Liberal Leader Justin Trudeau and NDP Leader Thomas Mulcair re-confirmed Tuesday, that they will not support Stephen Harper, in the event his Conservative Party wins a minority on Oct. 19.

With less than a week to go before election day, both Trudeau and Mulcair said they'll do what it takes to remove Conservative Leader Stephen Harper from power.

At a campaign event in the Toronto riding of Beaches-East York, Trudeau said he wouldn’t abstain from a crucial vote of confidence in Harper’s government , should the opportunity arise.

"For 10 years, Stephen Harper has failed to help Canadians, to grow our economy, to create jobs," he said. "I got into politics because I disagreed deeply with the vision that Stephen Harper has for this country, and there is no circumstances in which I could either support him or even stand back and allow him to be prime minister."

Trudeau was less definitive, however, when asked if he would consider working with the NDP. Mulcair has said recently that Trudeau refused to speak with him about how the two parties might work together, in the event the Conservatives win a minority.

The Liberal leader declined to give a specific answer, noting that he's been very busy campaigning and meeting with Canadians ahead of Oct. 19. He also noted that the Liberal platform is noticeably different from the NDP platform.

"I made a very different choice from Mr. Mulcair, the choice of investing now, in our communities, in our country, in our future," he said of the Liberal pledge to run "modest" deficits in the first three years of the four-year term to increase infrastructure spending and kickstart the economy.

At an NDP event in Oshawa, Mulcair said he's always been willing to do what it takes to remove Harper from office. He accused the Liberals of having "walked away" from past opportunities to unseat Harper.

"Actions speak louder than words," he said. He gave an example from 2008, when he said the NDP and the Liberals formulated a coalition agreement. "The Liberals walked away from their own signature, and we're still stuck with Stephen Harper seven years later."

The NDP leader dismissed the notion that his party is trailing in the polls, insisting that the election is still a "three-horse" race.

"I always say the same thing: you can't put a poll in a ballot box," he said in French. "I know we're in a three-way race for the first time in history."

Meanwhile, at a Conservative rally in the Toronto neighbourhood of Etobicoke, Harper reiterated his message that there are "real consequences" for Canadian families if a non-Conservative government is elected next Monday.

Employing the same props and sound effects he used on Sunday, Harper had a small business owner come up and literally count out money the Conservatives say Canadians will lose under a Liberal government.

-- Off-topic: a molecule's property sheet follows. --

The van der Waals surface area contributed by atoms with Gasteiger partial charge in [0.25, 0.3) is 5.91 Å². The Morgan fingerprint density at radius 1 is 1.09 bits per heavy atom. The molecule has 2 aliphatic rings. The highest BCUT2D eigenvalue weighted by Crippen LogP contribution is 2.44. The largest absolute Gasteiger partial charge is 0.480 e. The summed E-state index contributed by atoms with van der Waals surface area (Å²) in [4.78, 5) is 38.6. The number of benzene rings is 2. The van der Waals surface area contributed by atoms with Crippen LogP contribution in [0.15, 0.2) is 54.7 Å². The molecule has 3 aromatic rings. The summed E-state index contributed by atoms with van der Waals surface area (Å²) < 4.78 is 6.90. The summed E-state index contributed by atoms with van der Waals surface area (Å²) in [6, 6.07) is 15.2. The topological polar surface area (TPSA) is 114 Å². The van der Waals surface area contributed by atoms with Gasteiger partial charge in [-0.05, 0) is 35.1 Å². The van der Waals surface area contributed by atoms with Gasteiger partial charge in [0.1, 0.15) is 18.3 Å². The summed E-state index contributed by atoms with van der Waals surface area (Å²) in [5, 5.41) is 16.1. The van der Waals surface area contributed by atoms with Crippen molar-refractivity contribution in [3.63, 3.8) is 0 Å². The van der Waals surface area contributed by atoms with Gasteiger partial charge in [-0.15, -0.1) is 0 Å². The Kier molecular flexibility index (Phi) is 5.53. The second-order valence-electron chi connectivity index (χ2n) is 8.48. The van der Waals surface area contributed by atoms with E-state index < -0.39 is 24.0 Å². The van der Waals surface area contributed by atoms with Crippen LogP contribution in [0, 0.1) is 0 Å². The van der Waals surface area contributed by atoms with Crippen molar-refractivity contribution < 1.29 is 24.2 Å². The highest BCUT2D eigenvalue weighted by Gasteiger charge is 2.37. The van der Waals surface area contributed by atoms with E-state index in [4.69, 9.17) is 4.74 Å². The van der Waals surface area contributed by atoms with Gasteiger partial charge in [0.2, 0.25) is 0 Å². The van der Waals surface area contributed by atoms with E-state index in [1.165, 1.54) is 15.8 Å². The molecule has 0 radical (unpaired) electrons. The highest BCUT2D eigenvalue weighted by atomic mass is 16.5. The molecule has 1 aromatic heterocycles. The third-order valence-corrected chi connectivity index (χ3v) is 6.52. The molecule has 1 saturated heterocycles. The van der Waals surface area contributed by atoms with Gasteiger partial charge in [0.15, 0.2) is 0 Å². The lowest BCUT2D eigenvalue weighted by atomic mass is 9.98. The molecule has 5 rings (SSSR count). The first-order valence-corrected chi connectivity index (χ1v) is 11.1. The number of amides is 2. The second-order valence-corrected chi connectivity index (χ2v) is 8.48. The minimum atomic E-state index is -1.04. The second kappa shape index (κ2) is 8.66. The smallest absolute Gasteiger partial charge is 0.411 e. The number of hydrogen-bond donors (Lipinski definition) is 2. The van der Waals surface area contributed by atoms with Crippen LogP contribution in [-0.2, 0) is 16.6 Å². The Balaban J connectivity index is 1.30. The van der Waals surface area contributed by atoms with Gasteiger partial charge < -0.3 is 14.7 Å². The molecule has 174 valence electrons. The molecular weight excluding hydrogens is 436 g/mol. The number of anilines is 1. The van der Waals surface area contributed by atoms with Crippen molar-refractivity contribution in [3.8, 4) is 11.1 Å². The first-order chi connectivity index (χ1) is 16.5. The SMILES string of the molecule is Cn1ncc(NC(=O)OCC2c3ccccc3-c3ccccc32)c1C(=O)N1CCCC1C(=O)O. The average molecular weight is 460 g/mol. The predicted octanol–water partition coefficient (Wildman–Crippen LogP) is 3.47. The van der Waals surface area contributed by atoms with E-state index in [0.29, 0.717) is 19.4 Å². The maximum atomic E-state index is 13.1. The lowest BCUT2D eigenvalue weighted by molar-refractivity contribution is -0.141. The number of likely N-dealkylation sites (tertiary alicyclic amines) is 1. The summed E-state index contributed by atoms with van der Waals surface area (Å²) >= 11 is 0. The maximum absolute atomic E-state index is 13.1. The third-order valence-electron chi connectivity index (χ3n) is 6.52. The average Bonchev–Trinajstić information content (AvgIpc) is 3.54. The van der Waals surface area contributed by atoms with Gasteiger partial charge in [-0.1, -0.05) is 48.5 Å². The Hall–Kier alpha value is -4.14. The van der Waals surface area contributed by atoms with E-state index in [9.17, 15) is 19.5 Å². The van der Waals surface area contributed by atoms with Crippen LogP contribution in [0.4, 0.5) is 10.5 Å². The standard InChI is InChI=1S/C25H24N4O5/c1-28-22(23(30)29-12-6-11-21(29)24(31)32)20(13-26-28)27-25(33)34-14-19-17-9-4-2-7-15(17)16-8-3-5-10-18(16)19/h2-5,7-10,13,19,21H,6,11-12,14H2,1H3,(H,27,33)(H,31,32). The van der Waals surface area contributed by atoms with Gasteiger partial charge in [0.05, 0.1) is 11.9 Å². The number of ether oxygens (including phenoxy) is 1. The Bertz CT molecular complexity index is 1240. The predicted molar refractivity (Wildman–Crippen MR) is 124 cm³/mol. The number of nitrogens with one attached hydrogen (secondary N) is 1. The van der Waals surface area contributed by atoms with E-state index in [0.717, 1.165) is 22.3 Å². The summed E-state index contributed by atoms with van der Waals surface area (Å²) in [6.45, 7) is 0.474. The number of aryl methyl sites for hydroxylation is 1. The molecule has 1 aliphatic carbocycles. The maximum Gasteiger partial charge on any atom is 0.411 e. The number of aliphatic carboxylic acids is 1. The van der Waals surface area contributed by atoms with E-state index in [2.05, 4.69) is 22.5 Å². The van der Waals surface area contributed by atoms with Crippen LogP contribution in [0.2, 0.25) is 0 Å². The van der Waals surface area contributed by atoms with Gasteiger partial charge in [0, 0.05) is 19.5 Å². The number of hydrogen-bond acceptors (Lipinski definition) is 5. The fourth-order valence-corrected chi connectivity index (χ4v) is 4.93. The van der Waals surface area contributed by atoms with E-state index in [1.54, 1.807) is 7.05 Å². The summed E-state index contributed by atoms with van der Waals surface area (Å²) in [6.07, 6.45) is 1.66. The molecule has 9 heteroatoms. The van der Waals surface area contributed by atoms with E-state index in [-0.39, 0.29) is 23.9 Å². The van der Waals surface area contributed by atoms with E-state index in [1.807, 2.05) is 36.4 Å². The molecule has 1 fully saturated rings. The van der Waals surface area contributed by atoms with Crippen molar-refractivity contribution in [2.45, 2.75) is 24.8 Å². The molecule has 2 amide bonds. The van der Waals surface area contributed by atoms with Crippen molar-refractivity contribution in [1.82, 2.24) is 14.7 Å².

The Conservative leader declined to comment on what may happen if his party wins a minority.

"I won't speculate on results," he said in French. He said that it's up to voters to make a choice between a Conservative government that is committed to keeping taxes low and balancing budgets, and the other parties that will run deficits and increase taxes.

Canadians used to minority governments, but coalitions? Not so much

If both the NDP and Liberals want to defeat a possible Harper minority and not head back to the polls anytime soon, they’ll have to learn to work together, according to Maxwell Cameron, director of the University of British Columbia’s Centre for the Study of Democratic Institutions.

“If it happens that those two parties (NDP and Liberals) between them have a majority of seats in the House of Commons after October 19th, there’ll be some substantial pressure on them to work together in the spirit co-operation to make sure that Parliament itself can work,” Cameron told CTV’s Power Play on Tuesday.

Cameron pointed out that of the 20 federal elections held since 1921, 11 have led to minority governments. But unlike minority governments, coalitions are not as commonplace in Canadian federal election history.

“We’ve seen coalitions of one sort or another in Ontario, British Columbia, Saskatchewan; less common at the federal level. But it’s also very common around the world. In parliamentary democracies across Western Europe for example, coalitions are formed routinely,” said Cameron.

In the case that the election results in a minority that is not defeated, Cameron said that circumstance may be healthy for Canada’s parliamentary democracy. He says that many federal minority governments have resulted in “good things,” citing the back-to-back Liberal minorities of Lester B. Pearson in the 1960s which resulted in universal health care, the Canada Pension Plan and the current Canadian flag.